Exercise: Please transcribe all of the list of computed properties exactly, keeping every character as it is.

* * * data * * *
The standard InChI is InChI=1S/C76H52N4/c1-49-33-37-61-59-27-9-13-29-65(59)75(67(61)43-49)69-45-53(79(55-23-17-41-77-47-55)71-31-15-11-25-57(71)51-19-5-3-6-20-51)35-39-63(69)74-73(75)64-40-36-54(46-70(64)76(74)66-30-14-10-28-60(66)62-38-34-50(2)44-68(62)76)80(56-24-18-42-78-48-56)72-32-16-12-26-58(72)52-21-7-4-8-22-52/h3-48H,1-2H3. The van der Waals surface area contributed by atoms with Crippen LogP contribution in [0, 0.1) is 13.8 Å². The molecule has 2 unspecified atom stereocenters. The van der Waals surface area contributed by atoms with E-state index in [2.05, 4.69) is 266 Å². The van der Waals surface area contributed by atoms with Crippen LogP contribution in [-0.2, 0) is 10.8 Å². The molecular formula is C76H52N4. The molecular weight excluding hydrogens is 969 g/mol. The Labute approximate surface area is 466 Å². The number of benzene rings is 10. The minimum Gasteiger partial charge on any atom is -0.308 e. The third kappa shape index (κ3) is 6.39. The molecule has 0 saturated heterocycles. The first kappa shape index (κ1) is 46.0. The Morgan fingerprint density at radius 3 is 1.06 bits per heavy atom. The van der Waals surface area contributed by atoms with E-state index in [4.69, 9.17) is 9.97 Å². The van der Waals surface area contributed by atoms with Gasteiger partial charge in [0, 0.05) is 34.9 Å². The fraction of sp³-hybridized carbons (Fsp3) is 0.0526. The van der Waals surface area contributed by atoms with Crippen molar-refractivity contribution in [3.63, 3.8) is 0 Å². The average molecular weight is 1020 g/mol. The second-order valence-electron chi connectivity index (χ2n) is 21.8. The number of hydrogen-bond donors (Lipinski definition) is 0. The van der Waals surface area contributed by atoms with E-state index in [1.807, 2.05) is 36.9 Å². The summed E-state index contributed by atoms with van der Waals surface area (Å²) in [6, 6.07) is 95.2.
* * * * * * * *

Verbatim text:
The standard InChI is InChI=1S/C76H52N4/c1-49-33-37-61-59-27-9-13-29-65(59)75(67(61)43-49)69-45-53(79(55-23-17-41-77-47-55)71-31-15-11-25-57(71)51-19-5-3-6-20-51)35-39-63(69)74-73(75)64-40-36-54(46-70(64)76(74)66-30-14-10-28-60(66)62-38-34-50(2)44-68(62)76)80(56-24-18-42-78-48-56)72-32-16-12-26-58(72)52-21-7-4-8-22-52/h3-48H,1-2H3. The van der Waals surface area contributed by atoms with Crippen LogP contribution in [0, 0.1) is 13.8 Å². The molecule has 2 unspecified atom stereocenters. The van der Waals surface area contributed by atoms with E-state index in [2.05, 4.69) is 266 Å². The van der Waals surface area contributed by atoms with Crippen LogP contribution in [-0.2, 0) is 10.8 Å². The molecular formula is C76H52N4. The molecular weight excluding hydrogens is 969 g/mol. The Labute approximate surface area is 466 Å². The number of benzene rings is 10. The minimum Gasteiger partial charge on any atom is -0.308 e. The third kappa shape index (κ3) is 6.39. The molecule has 0 saturated heterocycles. The first kappa shape index (κ1) is 46.0. The Morgan fingerprint density at radius 3 is 1.06 bits per heavy atom. The van der Waals surface area contributed by atoms with E-state index in [4.69, 9.17) is 9.97 Å². The van der Waals surface area contributed by atoms with Gasteiger partial charge in [0, 0.05) is 34.9 Å². The fraction of sp³-hybridized carbons (Fsp3) is 0.0526. The van der Waals surface area contributed by atoms with Crippen molar-refractivity contribution in [3.63, 3.8) is 0 Å². The average molecular weight is 1020 g/mol. The second-order valence-electron chi connectivity index (χ2n) is 21.8. The number of hydrogen-bond donors (Lipinski definition) is 0. The van der Waals surface area contributed by atoms with E-state index in [1.807, 2.05) is 36.9 Å². The summed E-state index contributed by atoms with van der Waals surface area (Å²) in [6, 6.07) is 95.2.